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The back pain problem

Case history 4

A retired Solicitor aged 88 comes to see you. He was widowed 10 years ago, but is of sound mind and in good general health. He is a very keen golfer, who plays and lives locally to you, but also has an apartment in Florida where he goes during winter. He complains of severe back pain spreading into the top of the legs when he walks, and this pain is now sufficient that he has to drive a golf buggy. In the last 3 weeks he has been unable to play more than 9 holes.

He tells you that he lives for his golf, and he wants to get back to it, and if this is impossible his life really isn’t worthwhile continuing with. There is no quality to his life as all of his interests revolve around golf, including his social circle.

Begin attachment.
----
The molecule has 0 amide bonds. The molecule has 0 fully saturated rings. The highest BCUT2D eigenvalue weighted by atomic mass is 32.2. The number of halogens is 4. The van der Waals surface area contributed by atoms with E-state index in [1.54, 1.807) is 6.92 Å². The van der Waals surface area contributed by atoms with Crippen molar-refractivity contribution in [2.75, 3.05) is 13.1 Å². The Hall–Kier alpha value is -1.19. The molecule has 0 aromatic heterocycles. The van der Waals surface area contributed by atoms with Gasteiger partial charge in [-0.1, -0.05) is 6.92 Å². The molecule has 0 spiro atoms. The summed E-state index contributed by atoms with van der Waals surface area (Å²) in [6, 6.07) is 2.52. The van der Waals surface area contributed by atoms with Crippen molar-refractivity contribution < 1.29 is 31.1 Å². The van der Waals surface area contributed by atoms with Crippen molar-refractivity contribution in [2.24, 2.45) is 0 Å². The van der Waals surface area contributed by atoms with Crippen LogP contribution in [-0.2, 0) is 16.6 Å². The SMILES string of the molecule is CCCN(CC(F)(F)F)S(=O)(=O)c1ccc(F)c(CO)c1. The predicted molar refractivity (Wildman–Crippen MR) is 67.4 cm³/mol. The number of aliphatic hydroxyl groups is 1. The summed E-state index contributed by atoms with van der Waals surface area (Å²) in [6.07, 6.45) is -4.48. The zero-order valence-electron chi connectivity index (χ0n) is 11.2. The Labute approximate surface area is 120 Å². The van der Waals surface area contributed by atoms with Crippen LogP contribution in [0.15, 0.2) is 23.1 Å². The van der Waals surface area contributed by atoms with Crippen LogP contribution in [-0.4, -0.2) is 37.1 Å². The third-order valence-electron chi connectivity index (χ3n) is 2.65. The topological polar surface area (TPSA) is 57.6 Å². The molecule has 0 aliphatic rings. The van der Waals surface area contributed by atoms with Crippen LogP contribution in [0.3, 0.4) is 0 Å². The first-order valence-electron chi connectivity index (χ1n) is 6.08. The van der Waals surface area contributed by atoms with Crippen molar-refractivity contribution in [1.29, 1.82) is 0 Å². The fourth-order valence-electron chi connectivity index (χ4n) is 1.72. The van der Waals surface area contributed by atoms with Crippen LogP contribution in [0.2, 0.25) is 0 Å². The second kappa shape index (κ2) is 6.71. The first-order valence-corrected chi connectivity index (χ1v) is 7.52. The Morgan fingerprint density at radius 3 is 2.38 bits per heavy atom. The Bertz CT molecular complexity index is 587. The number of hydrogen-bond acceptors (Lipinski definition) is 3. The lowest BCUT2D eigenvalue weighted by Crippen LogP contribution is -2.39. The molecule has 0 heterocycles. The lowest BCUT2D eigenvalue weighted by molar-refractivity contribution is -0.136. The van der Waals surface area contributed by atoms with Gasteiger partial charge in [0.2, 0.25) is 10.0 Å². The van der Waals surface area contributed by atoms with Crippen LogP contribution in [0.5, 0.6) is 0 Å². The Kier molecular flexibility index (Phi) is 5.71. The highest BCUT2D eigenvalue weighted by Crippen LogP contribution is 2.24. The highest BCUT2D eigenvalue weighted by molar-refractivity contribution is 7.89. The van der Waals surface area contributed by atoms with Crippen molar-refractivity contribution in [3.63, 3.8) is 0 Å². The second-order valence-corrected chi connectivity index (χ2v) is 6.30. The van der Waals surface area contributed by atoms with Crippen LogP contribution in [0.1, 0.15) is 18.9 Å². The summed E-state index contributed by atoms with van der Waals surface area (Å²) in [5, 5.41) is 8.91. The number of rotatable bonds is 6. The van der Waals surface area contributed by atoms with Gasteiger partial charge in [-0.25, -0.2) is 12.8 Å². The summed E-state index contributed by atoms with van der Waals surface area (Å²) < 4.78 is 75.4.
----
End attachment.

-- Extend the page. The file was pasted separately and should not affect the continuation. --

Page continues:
Do you

1) certify him as mad?

2) arrange euthenasia?

3) tell him that treatment is inappropriate and he should try to cope?

4) use pain-relieving techniques?

If you choose pain-relieving techniques, what do you think would be appropriate?

1) TENS or acupuncture?

2) non-steroidal anti-inflammatory drugs?

3) analgesics?

4) nerve blocks?

5) surgery?

6) a Pain Management Programme approach?

If you feel that medication is appropriate, what would you consider?

1) Paracetamol?

2) NSAIDs?

3) COX2 inhibitors?

4) Tramadol?

5) Opioid derivatives (eg Dihydrocodeine)?

6) Morphine?

7) anti-convulsants?

8) antidepressants?


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